Philippines Bars Entry of 2 US Senators, Threatens to Require Americans to Get Visas

Jolo Rinoza and Jeoffrey Maitem
Manila and Cotabato, Philippines
191227-PH-Durbin-1000.jpeg U.S. Sen. Richard Durbin, D-Ill., speaks with a reporter near the Senate floor on Capitol Hill in Washington, Dec. 19, 2019.

Philippine President Rodrigo Duterte ordered immigration officials on Friday to block the entry of two U.S. senators who pushed for a ban on Filipino officials involved in the detention of Sen. Leila de Lima, a leading critic of Manila’s deadly anti-narcotics campaign.

During a news conference in Manila, presidential spokesman Salvador Panel also threatened to require U.S. citizens to secure Philippine visas if Washington enforces its sanctions against authorities behind De Lima’s incarceration.

“The President is immediately ordering the Bureau of Immigration to deny U.S. Senators Dick Durbin and Patrick Leahy … entry to the Philippines,” Panelo said, as he described the American legislators as “imperious, uninformed and gullible.”

Durbin and Leahy co-sponsored a provision included in the 2020 U.S. budget that would prohibit the entry into the United States of Filipinos involved in De Lima’s detention.

Panelo accused the two U.S. lawmakers of wading into domestic affairs of the Philippines when they introduced the sanctions.

“Should a ban from entry into U.S. territory be enforced against Philippine officials involved in – or by reason of – Senator de Lima’s lawful imprisonment, this government will require all Americans intending to come to the Philippines to apply and secure a visa before they can enter Philippine territory,” he said.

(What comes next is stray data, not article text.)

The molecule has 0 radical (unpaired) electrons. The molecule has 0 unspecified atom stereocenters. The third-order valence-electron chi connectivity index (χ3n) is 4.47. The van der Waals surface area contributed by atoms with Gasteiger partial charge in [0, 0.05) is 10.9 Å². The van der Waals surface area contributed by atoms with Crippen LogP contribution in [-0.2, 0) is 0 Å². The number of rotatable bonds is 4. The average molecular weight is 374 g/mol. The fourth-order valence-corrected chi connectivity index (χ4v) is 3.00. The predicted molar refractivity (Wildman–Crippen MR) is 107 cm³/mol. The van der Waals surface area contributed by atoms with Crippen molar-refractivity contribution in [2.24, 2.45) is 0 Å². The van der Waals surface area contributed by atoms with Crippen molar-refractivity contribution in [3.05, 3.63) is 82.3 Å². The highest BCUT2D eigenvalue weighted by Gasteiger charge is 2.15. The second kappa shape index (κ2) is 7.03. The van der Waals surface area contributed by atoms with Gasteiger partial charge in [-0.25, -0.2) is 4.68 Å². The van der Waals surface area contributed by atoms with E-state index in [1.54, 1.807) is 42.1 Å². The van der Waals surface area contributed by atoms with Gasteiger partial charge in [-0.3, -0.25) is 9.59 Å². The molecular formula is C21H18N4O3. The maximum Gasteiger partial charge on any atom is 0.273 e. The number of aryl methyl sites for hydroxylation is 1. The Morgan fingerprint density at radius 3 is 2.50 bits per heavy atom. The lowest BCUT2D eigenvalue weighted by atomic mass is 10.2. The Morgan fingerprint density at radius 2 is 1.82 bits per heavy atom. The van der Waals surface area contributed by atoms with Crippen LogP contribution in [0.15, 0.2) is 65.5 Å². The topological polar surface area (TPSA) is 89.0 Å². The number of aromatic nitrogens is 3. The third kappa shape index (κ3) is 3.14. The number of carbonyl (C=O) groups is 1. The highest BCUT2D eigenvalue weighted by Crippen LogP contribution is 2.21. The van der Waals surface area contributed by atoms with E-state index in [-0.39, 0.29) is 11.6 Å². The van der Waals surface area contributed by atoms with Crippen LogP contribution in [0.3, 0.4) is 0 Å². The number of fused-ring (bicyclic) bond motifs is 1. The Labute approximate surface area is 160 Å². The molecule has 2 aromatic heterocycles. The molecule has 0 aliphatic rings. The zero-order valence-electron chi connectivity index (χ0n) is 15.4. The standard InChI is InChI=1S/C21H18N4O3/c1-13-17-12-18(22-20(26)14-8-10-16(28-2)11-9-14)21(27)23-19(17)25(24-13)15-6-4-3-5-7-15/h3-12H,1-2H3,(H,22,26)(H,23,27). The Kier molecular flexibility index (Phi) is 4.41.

Manila allows American citizens to enter the Philippines and stay for up to 30 days for purposes of tourism without a visa if they present a valid U.S. passport and a return ticket, according to the State Department.

“We will not sit idly if they [the Americans] continue to interfere with our processes as a sovereign state,” Panelo said, as he underscored that the new immigration policy requiring visas will include Filipinos who have become naturalized U.S. citizens, regardless of the purpose of their visits.

In 2018, the U.S. Census Bureau estimated that there were more than four million Filipinos in the United States, the Philippines’ biggest defense ally.

De Lima, a former human rights commissioner, has been in jail during the past two years. She has accused Duterte and several of his officials of orchestrating charges that she profited from the drug trade and used tainted money to fund her senatorial campaign.

Official police statistics show almost 7,000 suspected addicts and dealers have been killed during the past three years in what authorities had described as gunfights during legitimate anti-narcotics operations. Human rights organizations have estimated thousands more were killed.

Justice Secretary Menardo Guevarra said the ban on the two American lawmakers was effective immediately, while the visa restrictions on Americans will depend on how Washington will enforce its sanctions against Filipino officials.

“It appears, therefore, that the president’s countermove hinges on the actual implementation of the U.S. travel ban against certain Filipino individuals,” Guevarra said.


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